Op­ti­mise a site’s pres­ence

So­phie King out­lines how you can con­tin­u­ally im­prove a brand’s dig­i­tal pres­ence

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So­phie King out­lines how you can im­prove a brand’s dig­i­tal pres­ence

Ev­ery web­site can ben­e­fit from a pro­gram of con­tin­u­ous im­prove­ment but how do you know you’ve made it bet­ter? Af­ter all, when de­sign­ing any­thing it can be easy for us to let our sub­con­scious opin­ions creep into our de­signs so it is im­por­tant to re­mem­ber the value of data. A com­bi­na­tion of quan­ti­ta­tive and qual­i­ta­tive re­search should be ap­plied to any de­sign, by defin­ing a hy­poth­e­sis and back­ing up your re­sults with re­search. Steve Krug’s bril­liant book, Don’t Make

Me Think, sug­gests you should al­ways ask the fol­low­ing when de­sign­ing a web­site: is it use­ful, learn­able, mem­o­rable, ef­fec­tive, ef­fi­cient, de­sir­able and en­joy­able? These are the key el­e­ments that make up a dig­i­tal brand.

con­tin­u­ously im­prove

As tech­nol­ogy evolves and users de­vices change, a de­sign can never be con­sid­ered per­fect and the need for user ex­pe­ri­ence

(UX) is on­go­ing. Web­sites need to be con­tin­u­ously re­viewed to as­sess how ef­fec­tive they are – for ex­am­ple, how users are in­ter­act­ing with them, what this tells us about their goals and why there may be few or no con­ver­sions. Im­prov­ing your plat­form can help you stay ahead of your com­peti­tors.

Gath­er­ing data

A key first step to op­ti­mis­ing your dig­i­tal brand is col­lect­ing data. You need enough data to know how users are in­ter­act­ing with your web­site. Luck­ily, there are a lot of great on­line tools that can help you.

HotJar can help you un­der­stand ex­actly how users in­ter­act with your web­site by cre­at­ing heatmaps, record­ings, sur­veys, con­ver­sion fun­nels and much more. The abil­ity to watch real peo­ple use your web­site gives im­por­tant in­sights into its dif­fer­ent el­e­ments. Be warned, you may see users in­ter­act­ing with it in a dif­fer­ent way to how it was first de­signed.

You can com­bine this data with Google An­a­lyt­ics for more in-depth in­sights. It can help you see where users are leav­ing the site, what the bounce rate is and an end­less list of more op­tions

Gath­er­ing anony­mous data is great, but you should never over­look the value of talk­ing to real peo­ple. Con­duct­ing us­abil­ity test­ing pro­vides you with in­sights not avail­able on­line. You can fol­low up re­search found from on­line tools and ask why peo­ple don’t per­form a cer­tain in­ter­ac­tion, as well as test as­sump­tions col­lected from the data. From ask­ing ques­tions you can gain an un­der­stand­ing of what is stop­ping you from achiev­ing your busi­ness goals.

Test­ing

Once you’ve gath­ered data and iden­ti­fied user pain points, you need to de­ter­mine the most ef­fec­tive so­lu­tion by test­ing.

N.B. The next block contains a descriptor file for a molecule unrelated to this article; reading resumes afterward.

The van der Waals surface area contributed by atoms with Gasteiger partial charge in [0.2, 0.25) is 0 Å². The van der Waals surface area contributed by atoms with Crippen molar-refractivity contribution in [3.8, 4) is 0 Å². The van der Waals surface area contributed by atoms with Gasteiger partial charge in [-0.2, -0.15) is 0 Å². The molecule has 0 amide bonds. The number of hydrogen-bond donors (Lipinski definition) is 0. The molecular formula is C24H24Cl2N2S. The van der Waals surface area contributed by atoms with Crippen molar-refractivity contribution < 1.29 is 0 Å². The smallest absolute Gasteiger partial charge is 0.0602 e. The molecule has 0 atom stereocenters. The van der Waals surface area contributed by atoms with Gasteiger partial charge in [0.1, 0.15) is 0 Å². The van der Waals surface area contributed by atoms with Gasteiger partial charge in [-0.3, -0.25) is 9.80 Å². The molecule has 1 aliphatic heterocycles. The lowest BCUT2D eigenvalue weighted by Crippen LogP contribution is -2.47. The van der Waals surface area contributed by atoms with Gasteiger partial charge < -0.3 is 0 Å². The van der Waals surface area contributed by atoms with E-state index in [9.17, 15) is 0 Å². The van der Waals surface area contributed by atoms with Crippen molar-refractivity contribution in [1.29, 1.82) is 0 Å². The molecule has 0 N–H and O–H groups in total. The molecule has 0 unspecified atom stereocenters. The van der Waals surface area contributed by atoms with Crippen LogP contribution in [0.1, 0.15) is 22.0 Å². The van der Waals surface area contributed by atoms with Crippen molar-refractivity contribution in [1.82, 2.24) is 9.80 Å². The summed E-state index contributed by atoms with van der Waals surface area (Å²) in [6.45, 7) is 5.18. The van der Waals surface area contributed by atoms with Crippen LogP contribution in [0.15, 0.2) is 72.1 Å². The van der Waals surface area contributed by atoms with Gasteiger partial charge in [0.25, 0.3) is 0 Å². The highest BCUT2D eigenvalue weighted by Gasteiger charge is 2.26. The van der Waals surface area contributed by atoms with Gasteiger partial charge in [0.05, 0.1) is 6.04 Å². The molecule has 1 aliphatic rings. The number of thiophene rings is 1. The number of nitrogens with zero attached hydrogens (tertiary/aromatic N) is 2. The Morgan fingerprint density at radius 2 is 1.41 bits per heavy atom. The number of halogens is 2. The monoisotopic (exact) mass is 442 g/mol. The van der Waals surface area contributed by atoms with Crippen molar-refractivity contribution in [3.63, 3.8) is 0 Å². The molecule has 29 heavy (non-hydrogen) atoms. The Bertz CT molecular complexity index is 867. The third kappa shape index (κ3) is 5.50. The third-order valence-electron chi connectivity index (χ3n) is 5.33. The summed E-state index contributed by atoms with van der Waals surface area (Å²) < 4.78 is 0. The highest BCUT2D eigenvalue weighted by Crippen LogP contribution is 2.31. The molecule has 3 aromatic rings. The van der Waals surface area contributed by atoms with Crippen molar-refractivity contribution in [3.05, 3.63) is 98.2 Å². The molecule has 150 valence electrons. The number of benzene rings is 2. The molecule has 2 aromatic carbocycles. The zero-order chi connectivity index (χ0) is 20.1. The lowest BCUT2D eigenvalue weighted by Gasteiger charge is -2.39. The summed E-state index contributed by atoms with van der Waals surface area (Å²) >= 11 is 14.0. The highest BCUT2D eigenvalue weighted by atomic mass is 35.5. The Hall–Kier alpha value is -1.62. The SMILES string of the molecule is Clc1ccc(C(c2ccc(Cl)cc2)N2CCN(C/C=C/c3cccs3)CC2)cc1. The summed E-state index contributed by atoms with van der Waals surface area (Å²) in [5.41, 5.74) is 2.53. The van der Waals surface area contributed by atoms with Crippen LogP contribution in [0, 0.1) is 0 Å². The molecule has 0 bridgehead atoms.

There are sev­eral meth­ods you can use to see which of your so­lu­tions has the best re­sults. A/B test­ing com­pares the orig­i­nal web­site against one vari­a­tion or you can run a test com­par­ing the orig­i­nal against mul­ti­ple vari­a­tions. These two types of tests will help you iden­tify which is the most ef­fec­tive op­ti­mi­sa­tion.

Op­ti­mizely is a test­ing plat­form that al­lows you to run and man­age tests on web­sites with­out devel­op­ment ef­fort to change the source code. In­stead, you can change com­po­nents or add new HTML and JavaScript di­rectly through the plat­form and it will track the re­sults. You can even vary the size of the au­di­ence par­tic­i­pat­ing, which is handy for tests that could have a neg­a­tive im­pact.

Con­tin­u­ally run­ning small tests on real users en­ables you to make al­most un­no­tice­able changes to your web­site that can add up in a big way over time. It also helps re­duce devel­op­ment over­head that can be in­volved in tri­alling an idea that might end up be­ing un­suc­cess­ful.

Re­vis­ing UI

Tests that have shown a pos­i­tive re­sult should then be passed onto devel­op­ment and im­ple­mented on your web­site.

These will need to be im­ple­mented as soon as pos­si­ble. For ex­am­ple, if a test proves you can gen­er­ate 20% more sales then you don’t want to wait to make the change. At DAM Dig­i­tal, the re­sults of tests are picked up as devel­op­ment tasks and tracked to record their im­pact af­ter they go live. In this way you can see if the re­sults of the orig­i­nal test still ap­ply.

Con­clu­sion

With so many on­line data track­ing tools avail­able, there’s no ex­cuse for not know­ing your users. It’s easy to col­lect and act on data and make small changes that achieve big re­sults. For a brand to have a great dig­i­tal pres­ence it needs to be mem­o­rable and users need to have a good ex­pe­ri­ence as this will lead on to pos­i­tive re­views, feed­back and, hope­fully, more users vis­it­ing your web­site.

To con­tin­u­ally op­ti­mise your brand’s dig­i­tal pres­ence, you need to lis­ten to your users, gather data and run tests that prove you have made a more suc­cess­ful ex­pe­ri­ence, whether that’s ac­cord­ing to sales, ser­vice or what­ever it is you judge the suc­cess of your web­site by.

King is a UX re­searcher at DAM Dig­i­tal, a Lon­don­based dig­i­tal agency that’s de­signed web­sites for brands such as Cos­mos, Marie Curie and Cri­sis.

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